Thursday, April 22, 2010

iPhone, Gizmodo: Gruber Naive About Law

Gruber proves surprisingly naive about law. He says Gizmodo fails to satisfy California law's requirement that a good-faith effort be made at returning found property, because they called Apple on the phone but didn't think to put the new iPhone in a box and mail it to Apple's corporate address. That's absurd. The law cannot require resourcefulness, originality, and intelligence; a good-faith effort is a good-faith effort. If I call you on the phone and tell you I have something which belongs to you, ask you if you want it back, and you shrug me off, I've made a good-faith effort, at least as far as the law is concerned.

There's a difference between the law and reality. In reality. the finder of the phone seems to have done exactly what a smart lawyer would have advised, if somebody had gone to this smart lawyer and said, "I have a phone, I want to keep it, but I don't want to go to jail." If you hate Gizmodo, you're sure that's what happened. But you can't prove that happened, and that's kind of the point.

Speaking of being sure because you hate Gizmodo, the only thing "unforgivable" that has happened at any point in this series of events is a sentence fragment in this paragraph:

In my book, anyone who did this with a phone left on a bar stool would be just as likely to, say, take it out of someone’s jacket pocket if they noticed its unusual nature while the engineer was using it at the bar — which we know the engineer did, given that he updated his Facebook page that evening with a comment regarding the quality of the beer he was drinking. There is no reason to take anything thieves claim at face value, particularly when it’s all been filtered through Gizmodo, which has a decided interest in painting a picture where they didn’t realize they were purchasing stolen property.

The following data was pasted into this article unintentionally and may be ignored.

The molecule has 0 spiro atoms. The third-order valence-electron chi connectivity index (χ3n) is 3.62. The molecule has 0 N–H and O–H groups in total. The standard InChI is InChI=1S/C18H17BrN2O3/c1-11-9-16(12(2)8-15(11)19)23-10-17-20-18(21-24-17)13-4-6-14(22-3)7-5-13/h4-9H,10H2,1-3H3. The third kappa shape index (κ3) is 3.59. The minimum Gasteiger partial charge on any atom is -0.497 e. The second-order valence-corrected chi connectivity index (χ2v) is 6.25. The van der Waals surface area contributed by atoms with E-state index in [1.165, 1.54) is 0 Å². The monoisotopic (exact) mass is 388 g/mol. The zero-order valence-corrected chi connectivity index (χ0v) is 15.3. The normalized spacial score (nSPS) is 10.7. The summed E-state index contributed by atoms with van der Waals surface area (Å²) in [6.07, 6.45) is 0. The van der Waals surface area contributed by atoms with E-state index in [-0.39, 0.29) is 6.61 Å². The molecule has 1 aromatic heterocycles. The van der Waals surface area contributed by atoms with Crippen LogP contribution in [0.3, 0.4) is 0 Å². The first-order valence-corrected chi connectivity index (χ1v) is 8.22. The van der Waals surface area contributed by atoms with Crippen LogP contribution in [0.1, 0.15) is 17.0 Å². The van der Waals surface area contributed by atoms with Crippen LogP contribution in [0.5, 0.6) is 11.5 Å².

I don't care about this and I don't understand why anybody does, but I care about good logic, and Gruber's lapse here is unforgivable. The law never takes anything anyone says at face value, and it is absolutely unforgivable in my eyes to say "you have to conclude these people are thieves, because they are thieves." You cannot have an accusation in your argument; it has to come before or after. Seriously, if Gruber was my kid, I'd disown him.

It's also absurd to criticize Gizmodo for having an interest in defending themselves legally in the middle of a blog post which examines the civil and criminal laws that Apple can accuse them of violating. If you're discussing how to attack somebody, and then they talk about defending themselves, you can't say that their desire to defend themselves is suspicious, because your obvious intent to attack provides ample non-suspicious cause.

More importantly, Gruber falls short of the high standards I had hoped he was gunning for when he discusses both the civil and criminal laws regarding theft, and fails to notice that Gizmodo is absolutely OK on the criminal law and only vulnerable to attack on the civil law. For all his puerile sneering about coincidence, he fails to notice the only relevant "coincidence." That's why I think Gizmodo had a smart lawyer and they knew what they were doing.

And that's also why I think that what they did was OK. If it's legal, then the only thing to do is change the law, and I don't think the law should change. Laws which enforce corporate secrecy at the expense of journalism are a terrible threat to freedom and indeed public safety as well. Corporations have a right to privacy just like real people, of course, but if you get drunk and you fuck up, that's nobody's fault but yours.

Update: Gruber's subsequent posts have been way better; I think he just got emotional. Meanwhile, the New York Times spoke to a legal expert who confirms what I said:

A prosecution of the guy who found the phone is going to be really tough because he apparently did make efforts to return the phone. Theft is failing to try to return it. It’s going to be difficult to decide how much effort he made and whether that was sufficient.

("Difficult" is good for the defendant in a criminal case, because the state's burden of proof must go beyond reasonable doubt.)